Our guide, a doctor in history and bible study, weaved stories and politically charged anecdotes of Jerusalem’s most popular historical sites. On the tour we visited the following:
The Byzantine Cardo
View of the Western Wall
Church of the Holy Sepulchre
For me, visiting the Church of the Holy Sepuchre was the highlight. Walking into the church that houses the location of Jesus’ crucifixion and the tomb he was placed in shortly after his death was intoxicating. I could have easily spent several hours just watching the people and taking in the chaotic architecture that spans centuries and a half dozen cultures. Inside I had the feeling of being in an ancient place that should be in a scene of Game of Thrones or some mythical story, with layers of people and history all mashed together into the most holy and exotic churches in the world.
From Jerusalem, we visited Bethlehem. Driving through the border checkpoint into Palestine from Israel is eye opening. Seeing the wall that incases the West Bank brings to life the grim reality of the conflict that people on both sides of the wall suffer from. In Bethlehem, there’s really only one place that people have time for on a whirlwind organized tour like ours, and that of course is Church of the Nativity, the location of Jesus’ birth.
Contrary to what you might have imagined from all those Christmas nativity scenes that decorate houses and storefronts during the holiday season, the birthplace of Jesus is a cave underneath Orthodox, Catholic, and Anglican churches. It can take hours to visit the place of Jesus birth and most people don’t get the opportunity to touch it or spend much more than a minute or two in the crowded cave, but if you’re lucky and go at the right time of year you can just walk right in (we visited during Passover).
The Dead Sea
The final stop on our full day tour was the Dead Sea, which was one of places that we really wanted to visit during our time in Israel. Famous for its healing properties the richly salinized water makes people float and is also the body of water where Jesus was baptized (although on the Jordanian side).
On television shows the shores of the Dead Sea appear rugged and exotic and when you get to the shores there really aren’t many frills. However, the beaches we visited along the Dead Sea near Kalya, Israel were lively and filled with bars, restaurants, and people barbecuing. It’s not quite as exotic as the documentaries you’ve probably seen on TV, but the experience is worth the time to visit and a healthy soak will be well deserved after a long day of sight seeing.
Our final trip during our time in Israel was to the city of Haifa and the garden terraces of the Baha’i Faith. The garden terraces encompass the Shrine of the Bab on Mount Carmel and represent the unity of humanity. Just take a look at the picture and decide if you’d like to take the hour long journey from Tel Aviv to get there. If you decide to make a day of it you can visit the gardens in the morning then head to the beach (right next to the train and bus station) for the afternoon.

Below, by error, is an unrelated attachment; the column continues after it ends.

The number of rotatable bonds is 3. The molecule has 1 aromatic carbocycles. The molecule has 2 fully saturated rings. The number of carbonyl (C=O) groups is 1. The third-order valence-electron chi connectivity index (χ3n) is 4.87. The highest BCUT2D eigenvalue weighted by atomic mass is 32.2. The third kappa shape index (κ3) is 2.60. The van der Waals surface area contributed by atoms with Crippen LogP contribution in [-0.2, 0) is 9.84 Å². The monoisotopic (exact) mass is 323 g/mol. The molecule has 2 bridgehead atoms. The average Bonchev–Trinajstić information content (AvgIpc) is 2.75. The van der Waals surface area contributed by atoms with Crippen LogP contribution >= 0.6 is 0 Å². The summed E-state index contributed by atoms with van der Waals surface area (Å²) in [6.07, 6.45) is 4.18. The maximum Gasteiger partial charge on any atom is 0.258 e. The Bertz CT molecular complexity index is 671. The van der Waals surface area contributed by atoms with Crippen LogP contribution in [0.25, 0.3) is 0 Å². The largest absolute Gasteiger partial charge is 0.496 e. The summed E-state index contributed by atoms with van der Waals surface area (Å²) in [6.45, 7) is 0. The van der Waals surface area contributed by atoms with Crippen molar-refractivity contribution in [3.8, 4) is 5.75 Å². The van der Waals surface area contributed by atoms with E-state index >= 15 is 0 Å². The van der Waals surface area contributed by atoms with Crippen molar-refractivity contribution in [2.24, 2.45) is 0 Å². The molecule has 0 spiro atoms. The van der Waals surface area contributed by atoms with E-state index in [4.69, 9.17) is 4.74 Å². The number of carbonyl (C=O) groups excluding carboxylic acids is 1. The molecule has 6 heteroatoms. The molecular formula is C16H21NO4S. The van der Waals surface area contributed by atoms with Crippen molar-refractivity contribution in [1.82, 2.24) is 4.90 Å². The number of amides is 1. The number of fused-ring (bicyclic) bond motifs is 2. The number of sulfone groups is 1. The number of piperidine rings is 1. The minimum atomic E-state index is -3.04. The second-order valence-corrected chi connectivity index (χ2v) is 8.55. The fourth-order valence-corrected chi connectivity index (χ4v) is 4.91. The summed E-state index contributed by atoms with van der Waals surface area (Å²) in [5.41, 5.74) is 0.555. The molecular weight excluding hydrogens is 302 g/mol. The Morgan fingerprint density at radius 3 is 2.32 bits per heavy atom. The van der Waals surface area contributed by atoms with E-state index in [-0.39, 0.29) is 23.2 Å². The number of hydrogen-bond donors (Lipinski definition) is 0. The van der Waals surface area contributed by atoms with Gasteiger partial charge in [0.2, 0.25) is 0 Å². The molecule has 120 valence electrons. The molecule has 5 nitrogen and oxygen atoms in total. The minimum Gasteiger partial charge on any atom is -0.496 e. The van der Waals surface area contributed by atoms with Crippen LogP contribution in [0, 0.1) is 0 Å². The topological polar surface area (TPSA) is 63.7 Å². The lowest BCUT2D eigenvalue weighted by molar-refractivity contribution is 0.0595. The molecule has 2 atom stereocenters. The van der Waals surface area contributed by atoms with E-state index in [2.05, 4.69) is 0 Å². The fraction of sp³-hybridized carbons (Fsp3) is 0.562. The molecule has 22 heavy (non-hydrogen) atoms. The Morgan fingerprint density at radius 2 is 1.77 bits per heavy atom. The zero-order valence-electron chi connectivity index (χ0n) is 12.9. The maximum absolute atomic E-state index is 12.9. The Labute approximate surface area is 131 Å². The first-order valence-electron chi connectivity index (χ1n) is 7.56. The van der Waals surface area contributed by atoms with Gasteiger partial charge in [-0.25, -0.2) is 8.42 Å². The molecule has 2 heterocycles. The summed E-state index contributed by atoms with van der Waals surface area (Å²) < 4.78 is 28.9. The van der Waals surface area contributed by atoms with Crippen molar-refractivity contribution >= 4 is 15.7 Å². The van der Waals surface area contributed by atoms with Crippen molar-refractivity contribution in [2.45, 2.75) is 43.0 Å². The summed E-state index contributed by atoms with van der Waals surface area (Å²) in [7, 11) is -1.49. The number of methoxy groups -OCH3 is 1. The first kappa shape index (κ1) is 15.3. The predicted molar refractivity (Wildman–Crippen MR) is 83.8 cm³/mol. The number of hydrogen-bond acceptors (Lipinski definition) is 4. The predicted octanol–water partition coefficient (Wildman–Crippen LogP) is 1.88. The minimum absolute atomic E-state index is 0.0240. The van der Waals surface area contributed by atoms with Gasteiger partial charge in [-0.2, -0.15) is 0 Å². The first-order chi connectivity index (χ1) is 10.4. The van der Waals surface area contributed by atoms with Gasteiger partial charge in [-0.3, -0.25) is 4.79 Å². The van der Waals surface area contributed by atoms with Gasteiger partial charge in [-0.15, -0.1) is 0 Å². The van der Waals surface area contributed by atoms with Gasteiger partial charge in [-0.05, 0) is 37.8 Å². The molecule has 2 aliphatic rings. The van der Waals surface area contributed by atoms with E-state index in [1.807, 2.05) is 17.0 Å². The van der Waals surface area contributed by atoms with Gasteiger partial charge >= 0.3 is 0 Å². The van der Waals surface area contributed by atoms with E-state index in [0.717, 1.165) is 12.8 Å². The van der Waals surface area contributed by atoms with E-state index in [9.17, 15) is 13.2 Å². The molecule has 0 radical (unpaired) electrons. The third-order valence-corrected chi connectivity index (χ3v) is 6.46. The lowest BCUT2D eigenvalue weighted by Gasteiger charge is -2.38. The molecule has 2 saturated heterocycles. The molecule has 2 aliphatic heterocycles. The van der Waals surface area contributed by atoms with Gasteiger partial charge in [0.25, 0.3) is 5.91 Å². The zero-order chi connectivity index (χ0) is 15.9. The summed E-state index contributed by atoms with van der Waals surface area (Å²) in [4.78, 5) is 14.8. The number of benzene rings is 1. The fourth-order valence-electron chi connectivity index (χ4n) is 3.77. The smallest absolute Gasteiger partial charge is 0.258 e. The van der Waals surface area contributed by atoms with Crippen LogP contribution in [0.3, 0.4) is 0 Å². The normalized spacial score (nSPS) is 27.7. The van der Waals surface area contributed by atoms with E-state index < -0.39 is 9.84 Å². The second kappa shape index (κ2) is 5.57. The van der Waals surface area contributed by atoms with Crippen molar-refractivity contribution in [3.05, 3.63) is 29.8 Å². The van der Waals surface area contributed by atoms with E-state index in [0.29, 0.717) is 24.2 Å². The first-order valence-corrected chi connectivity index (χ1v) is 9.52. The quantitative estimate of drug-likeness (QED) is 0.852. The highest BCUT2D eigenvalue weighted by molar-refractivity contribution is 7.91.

To get there you can take the train to Haifa from Tel Aviv.
When you arrive at the main station find bus 115 which will take you to the Baha’i Gardens. If you want, you can get off at the top of the hill before the shrine (the bus stop where this picture was taken) then walk up to the main viewpoint. I’d highly recommend this (or else you have to walk back up to the lookout from the shrine, which takes around 30 minutes).
If you get off at the stop along the top of the hill, you can go up to the lookout in 6 minutes then go back to the bus stop and catch the 115 back down to the shrine (or walk to the shrine) before going back to the station on the 115.
Tip: there’s a great little restaurant on the right-hand corner of the road where you need turn left if you’re walking up to the lookout from the shrine. I’d highly recommend eating there!! (it was a great stop for us on the long walk up from the shrine to the lookout :P)
Israel Travel Tips
- You can by a transportation card for 5 shekels – if you put 60 shekels on the card you can go anywhere in Israel using public transportation (except Eilat) within that day.
- If you have the transportation card you can buy a half price same day return ticket from Tel Aviv to Jerusalem
- If you want to go to Bethlehem on your own you can get a sherut (shared taxi) from outside the Jaffa Gate in Jerusalem
- If you’re pressed for time like we were you can check out Tourist Israel and book day trips which are affordable and easy, just be prepared and realistic about your expectations as, depending on the day trip, there can be a lot of driving which may not leave you with a ton of time to do what you want, oh and don’t forget food!!!
What did you do in Israel? Tell us about your experience using our quick guide and share your advice with our readers the the comment section below.